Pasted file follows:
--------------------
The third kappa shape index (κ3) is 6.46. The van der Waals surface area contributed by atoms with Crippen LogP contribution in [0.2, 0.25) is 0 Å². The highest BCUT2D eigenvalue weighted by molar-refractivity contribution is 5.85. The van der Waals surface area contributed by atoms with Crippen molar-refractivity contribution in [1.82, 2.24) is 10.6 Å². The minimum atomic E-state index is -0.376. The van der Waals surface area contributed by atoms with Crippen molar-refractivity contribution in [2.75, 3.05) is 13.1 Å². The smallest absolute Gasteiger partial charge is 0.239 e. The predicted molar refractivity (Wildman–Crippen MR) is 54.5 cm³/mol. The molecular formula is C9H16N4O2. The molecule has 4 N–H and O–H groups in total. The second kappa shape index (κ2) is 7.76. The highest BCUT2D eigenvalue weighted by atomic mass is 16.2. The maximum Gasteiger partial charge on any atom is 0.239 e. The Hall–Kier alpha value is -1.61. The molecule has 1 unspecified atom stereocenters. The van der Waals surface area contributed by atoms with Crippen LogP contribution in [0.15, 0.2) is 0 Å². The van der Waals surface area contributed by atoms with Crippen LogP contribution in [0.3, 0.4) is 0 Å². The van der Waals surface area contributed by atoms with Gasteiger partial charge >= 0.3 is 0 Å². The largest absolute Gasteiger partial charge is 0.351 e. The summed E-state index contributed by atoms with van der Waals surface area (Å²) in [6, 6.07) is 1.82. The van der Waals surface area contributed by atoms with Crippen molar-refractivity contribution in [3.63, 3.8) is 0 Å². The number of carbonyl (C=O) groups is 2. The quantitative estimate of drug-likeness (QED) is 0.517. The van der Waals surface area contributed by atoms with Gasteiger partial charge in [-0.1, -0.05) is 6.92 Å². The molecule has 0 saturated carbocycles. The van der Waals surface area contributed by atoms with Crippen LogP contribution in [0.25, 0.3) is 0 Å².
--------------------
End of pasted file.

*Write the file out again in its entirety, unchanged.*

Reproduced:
The third kappa shape index (κ3) is 6.46. The van der Waals surface area contributed by atoms with Crippen LogP contribution in [0.2, 0.25) is 0 Å². The highest BCUT2D eigenvalue weighted by molar-refractivity contribution is 5.85. The van der Waals surface area contributed by atoms with Crippen molar-refractivity contribution in [1.82, 2.24) is 10.6 Å². The minimum atomic E-state index is -0.376. The van der Waals surface area contributed by atoms with Crippen molar-refractivity contribution in [2.75, 3.05) is 13.1 Å². The smallest absolute Gasteiger partial charge is 0.239 e. The predicted molar refractivity (Wildman–Crippen MR) is 54.5 cm³/mol. The molecular formula is C9H16N4O2. The molecule has 4 N–H and O–H groups in total. The second kappa shape index (κ2) is 7.76. The highest BCUT2D eigenvalue weighted by atomic mass is 16.2. The maximum Gasteiger partial charge on any atom is 0.239 e. The Hall–Kier alpha value is -1.61. The molecule has 1 unspecified atom stereocenters. The van der Waals surface area contributed by atoms with Crippen LogP contribution in [0.15, 0.2) is 0 Å². The van der Waals surface area contributed by atoms with Crippen LogP contribution in [0.3, 0.4) is 0 Å². The van der Waals surface area contributed by atoms with Gasteiger partial charge >= 0.3 is 0 Å². The largest absolute Gasteiger partial charge is 0.351 e. The summed E-state index contributed by atoms with van der Waals surface area (Å²) in [6, 6.07) is 1.82. The van der Waals surface area contributed by atoms with Crippen molar-refractivity contribution in [3.63, 3.8) is 0 Å². The number of carbonyl (C=O) groups is 2. The quantitative estimate of drug-likeness (QED) is 0.517. The van der Waals surface area contributed by atoms with Gasteiger partial charge in [-0.1, -0.05) is 6.92 Å². The molecule has 0 saturated carbocycles. The van der Waals surface area contributed by atoms with Crippen LogP contribution in [0.25, 0.3) is 0 Å².